Hollywood South actresses comment on Viola Davis’ historical Emmy win

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NEW ORLEANS (WGNO) - ABC's hit show 'How to Get Away with Murder's' Viola Davis is the first African-American to win an Emmy in the lead drama category for an actress.

"The only thing that separates women of color is opportunity. You cannot win an Emmy for roles that are simply not there," says Emmy award-winning actress Viola Davis.

Monday, Hollywood South actress Carol Sutton, who worked with Davis in 'The Help,' shares her thoughts about Davis' big win.

She says the 'opportunity' Davis mentioned in her speech is uplifting, but more roles for African-American women have yet to be realized.

"I don't know if I'm the one to answer that. Will it make a difference? I mean, you have to ask the casting director, the director, somebody who is actually casting us in those parts. Will that speech make a difference to you," says Sutton.

Local actress and acting mentor Jaqueline Fleming echoes Sutton's sentiment in her own way.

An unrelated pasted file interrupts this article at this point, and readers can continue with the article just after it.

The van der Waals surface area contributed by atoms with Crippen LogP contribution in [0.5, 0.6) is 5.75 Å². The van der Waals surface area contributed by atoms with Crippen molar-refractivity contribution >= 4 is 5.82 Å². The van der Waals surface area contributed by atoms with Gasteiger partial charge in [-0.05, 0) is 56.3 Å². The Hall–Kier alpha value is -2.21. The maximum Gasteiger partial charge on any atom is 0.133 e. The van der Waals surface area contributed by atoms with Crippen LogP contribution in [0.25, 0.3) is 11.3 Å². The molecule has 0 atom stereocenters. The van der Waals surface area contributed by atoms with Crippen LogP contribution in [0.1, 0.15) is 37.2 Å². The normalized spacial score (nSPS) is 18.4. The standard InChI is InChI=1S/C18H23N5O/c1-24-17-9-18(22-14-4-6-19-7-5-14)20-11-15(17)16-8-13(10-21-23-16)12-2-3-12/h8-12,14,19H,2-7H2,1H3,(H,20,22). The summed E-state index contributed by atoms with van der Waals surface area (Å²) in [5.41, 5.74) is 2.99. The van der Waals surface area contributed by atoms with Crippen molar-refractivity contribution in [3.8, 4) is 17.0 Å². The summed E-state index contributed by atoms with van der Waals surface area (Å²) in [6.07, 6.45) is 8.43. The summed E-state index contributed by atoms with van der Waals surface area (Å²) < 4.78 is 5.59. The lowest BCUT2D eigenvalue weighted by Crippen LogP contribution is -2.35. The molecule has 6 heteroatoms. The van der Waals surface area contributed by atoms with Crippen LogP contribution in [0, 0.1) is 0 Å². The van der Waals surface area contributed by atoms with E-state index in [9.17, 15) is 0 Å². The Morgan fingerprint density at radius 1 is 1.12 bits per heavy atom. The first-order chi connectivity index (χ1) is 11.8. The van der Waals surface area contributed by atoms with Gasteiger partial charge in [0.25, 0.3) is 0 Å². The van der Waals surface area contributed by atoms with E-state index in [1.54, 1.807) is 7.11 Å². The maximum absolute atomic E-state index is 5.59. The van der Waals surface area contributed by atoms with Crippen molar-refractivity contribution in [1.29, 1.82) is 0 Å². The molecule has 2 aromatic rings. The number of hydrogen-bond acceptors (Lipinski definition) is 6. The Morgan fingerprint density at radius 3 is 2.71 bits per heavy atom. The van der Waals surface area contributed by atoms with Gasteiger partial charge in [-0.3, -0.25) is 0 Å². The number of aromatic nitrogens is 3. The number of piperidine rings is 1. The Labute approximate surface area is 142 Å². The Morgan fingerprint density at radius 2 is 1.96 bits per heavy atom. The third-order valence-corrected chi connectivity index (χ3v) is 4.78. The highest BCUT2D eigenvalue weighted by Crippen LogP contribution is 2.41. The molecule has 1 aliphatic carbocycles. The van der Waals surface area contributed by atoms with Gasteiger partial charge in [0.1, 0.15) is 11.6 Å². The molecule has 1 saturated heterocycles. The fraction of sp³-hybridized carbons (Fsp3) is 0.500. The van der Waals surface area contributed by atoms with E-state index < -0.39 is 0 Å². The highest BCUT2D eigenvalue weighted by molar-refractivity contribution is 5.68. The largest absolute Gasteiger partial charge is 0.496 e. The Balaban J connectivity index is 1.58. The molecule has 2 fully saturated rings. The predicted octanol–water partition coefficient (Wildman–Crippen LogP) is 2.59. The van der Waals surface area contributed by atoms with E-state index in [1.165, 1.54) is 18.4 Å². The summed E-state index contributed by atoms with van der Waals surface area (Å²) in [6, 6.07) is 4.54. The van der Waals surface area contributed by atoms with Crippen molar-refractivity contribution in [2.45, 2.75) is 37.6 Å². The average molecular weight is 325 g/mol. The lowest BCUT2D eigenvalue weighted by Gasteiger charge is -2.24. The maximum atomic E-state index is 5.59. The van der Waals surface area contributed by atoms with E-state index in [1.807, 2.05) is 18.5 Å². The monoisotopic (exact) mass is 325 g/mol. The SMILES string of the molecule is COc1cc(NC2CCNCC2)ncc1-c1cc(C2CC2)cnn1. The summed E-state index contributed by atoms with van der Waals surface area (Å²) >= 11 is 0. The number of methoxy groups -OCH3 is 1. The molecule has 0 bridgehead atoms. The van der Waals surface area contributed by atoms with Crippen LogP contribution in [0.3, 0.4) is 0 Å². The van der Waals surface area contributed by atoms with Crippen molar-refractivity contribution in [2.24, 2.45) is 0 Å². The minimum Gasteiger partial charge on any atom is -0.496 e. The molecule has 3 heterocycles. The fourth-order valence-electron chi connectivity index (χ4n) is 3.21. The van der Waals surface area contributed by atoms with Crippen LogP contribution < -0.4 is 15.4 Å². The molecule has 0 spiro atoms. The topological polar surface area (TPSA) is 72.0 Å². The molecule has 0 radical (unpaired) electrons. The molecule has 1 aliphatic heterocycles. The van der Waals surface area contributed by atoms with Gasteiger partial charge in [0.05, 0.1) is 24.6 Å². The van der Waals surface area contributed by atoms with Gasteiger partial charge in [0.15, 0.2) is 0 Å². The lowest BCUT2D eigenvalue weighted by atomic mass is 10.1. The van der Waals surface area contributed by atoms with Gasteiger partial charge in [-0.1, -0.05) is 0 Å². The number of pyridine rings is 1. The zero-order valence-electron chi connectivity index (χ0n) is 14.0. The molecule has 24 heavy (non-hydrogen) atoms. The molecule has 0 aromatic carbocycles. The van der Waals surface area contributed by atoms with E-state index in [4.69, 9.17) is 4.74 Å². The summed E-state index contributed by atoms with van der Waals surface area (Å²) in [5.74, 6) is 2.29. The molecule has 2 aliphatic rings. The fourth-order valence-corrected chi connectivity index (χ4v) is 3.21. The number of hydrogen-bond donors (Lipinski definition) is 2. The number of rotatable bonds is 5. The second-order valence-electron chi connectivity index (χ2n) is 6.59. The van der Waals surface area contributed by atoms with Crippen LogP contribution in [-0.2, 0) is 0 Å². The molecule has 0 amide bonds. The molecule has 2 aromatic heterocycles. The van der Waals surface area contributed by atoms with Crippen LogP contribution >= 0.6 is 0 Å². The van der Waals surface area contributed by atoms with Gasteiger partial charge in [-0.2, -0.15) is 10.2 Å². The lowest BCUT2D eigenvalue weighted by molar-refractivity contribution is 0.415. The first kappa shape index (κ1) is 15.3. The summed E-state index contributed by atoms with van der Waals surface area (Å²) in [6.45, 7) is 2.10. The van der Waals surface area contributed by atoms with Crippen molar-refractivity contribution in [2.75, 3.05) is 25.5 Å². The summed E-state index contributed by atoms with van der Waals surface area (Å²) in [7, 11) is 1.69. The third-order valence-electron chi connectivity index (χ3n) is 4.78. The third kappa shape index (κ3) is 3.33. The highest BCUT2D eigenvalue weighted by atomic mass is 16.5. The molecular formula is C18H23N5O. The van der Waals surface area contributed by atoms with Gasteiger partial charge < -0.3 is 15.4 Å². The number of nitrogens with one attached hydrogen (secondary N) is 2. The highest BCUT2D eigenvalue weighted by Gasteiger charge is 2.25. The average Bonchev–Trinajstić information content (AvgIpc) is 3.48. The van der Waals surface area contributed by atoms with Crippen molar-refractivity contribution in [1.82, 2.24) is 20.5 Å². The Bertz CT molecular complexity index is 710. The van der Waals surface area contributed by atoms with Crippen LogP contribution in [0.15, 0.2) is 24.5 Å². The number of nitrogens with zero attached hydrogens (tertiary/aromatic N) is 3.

She calls Davis' speech 'impactful' and says it's a 'huge relief.'

"I was bursting with tears and I just felt like it's a small breakthrough in the right direction. We do need more roles that are written specifically for us with our voice. We cannot win an Emmy if those roles are not there," says Fleming.

Fleming would like to see more diversification in roles and hopes Davis' speech will act as a guide for the industry.

She almost gave up on the Emmy's all together and says it's about time history was made.

"I got to the point where I didn't even want to watch the Emmy's anymore because I felt like I wasn't represented," says Fleming.

Sutton meantime has been acting for almost 50-years and says Davis' speech gives actors more 'fuel to fight with.' She says she's been lucky acquiring roles in the business, but admits opportunities for younger women of color can be hard to come by.

Sutton says it's at least a step in the right direction and she remains cautiously optimistic for future opportunities in the industry.

"We just want to be recognized like everybody else. We just want to have our chance, like Viola said," says Sutton.

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